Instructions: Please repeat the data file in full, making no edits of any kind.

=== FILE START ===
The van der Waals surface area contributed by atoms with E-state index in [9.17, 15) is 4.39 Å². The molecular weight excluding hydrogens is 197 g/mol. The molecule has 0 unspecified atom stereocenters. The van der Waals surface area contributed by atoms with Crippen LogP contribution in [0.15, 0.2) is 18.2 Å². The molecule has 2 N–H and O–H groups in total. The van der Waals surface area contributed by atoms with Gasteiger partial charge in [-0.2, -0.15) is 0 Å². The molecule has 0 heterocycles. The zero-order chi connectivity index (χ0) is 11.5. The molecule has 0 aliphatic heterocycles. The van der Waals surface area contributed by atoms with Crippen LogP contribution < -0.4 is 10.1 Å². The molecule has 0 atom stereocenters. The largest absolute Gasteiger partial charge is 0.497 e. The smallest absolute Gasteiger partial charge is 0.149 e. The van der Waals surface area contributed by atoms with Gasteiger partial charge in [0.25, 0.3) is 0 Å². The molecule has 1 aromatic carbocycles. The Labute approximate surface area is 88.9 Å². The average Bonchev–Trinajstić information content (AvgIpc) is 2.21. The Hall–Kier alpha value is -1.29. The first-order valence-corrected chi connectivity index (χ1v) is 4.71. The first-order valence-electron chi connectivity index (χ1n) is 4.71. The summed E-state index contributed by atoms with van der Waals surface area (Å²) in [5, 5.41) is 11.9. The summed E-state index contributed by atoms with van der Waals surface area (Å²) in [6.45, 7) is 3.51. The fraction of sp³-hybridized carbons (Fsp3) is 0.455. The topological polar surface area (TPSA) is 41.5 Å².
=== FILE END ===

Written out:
The van der Waals surface area contributed by atoms with E-state index in [9.17, 15) is 4.39 Å². The molecular weight excluding hydrogens is 197 g/mol. The molecule has 0 unspecified atom stereocenters. The van der Waals surface area contributed by atoms with Crippen LogP contribution in [0.15, 0.2) is 18.2 Å². The molecule has 2 N–H and O–H groups in total. The van der Waals surface area contributed by atoms with Gasteiger partial charge in [-0.2, -0.15) is 0 Å². The molecule has 0 heterocycles. The zero-order chi connectivity index (χ0) is 11.5. The molecule has 0 aliphatic heterocycles. The van der Waals surface area contributed by atoms with Crippen LogP contribution < -0.4 is 10.1 Å². The molecule has 0 atom stereocenters. The largest absolute Gasteiger partial charge is 0.497 e. The smallest absolute Gasteiger partial charge is 0.149 e. The van der Waals surface area contributed by atoms with Gasteiger partial charge in [0.25, 0.3) is 0 Å². The molecule has 1 aromatic carbocycles. The Labute approximate surface area is 88.9 Å². The average Bonchev–Trinajstić information content (AvgIpc) is 2.21. The Hall–Kier alpha value is -1.29. The first-order valence-corrected chi connectivity index (χ1v) is 4.71. The first-order valence-electron chi connectivity index (χ1n) is 4.71. The summed E-state index contributed by atoms with van der Waals surface area (Å²) in [5, 5.41) is 11.9. The summed E-state index contributed by atoms with van der Waals surface area (Å²) in [6.45, 7) is 3.51. The fraction of sp³-hybridized carbons (Fsp3) is 0.455. The topological polar surface area (TPSA) is 41.5 Å².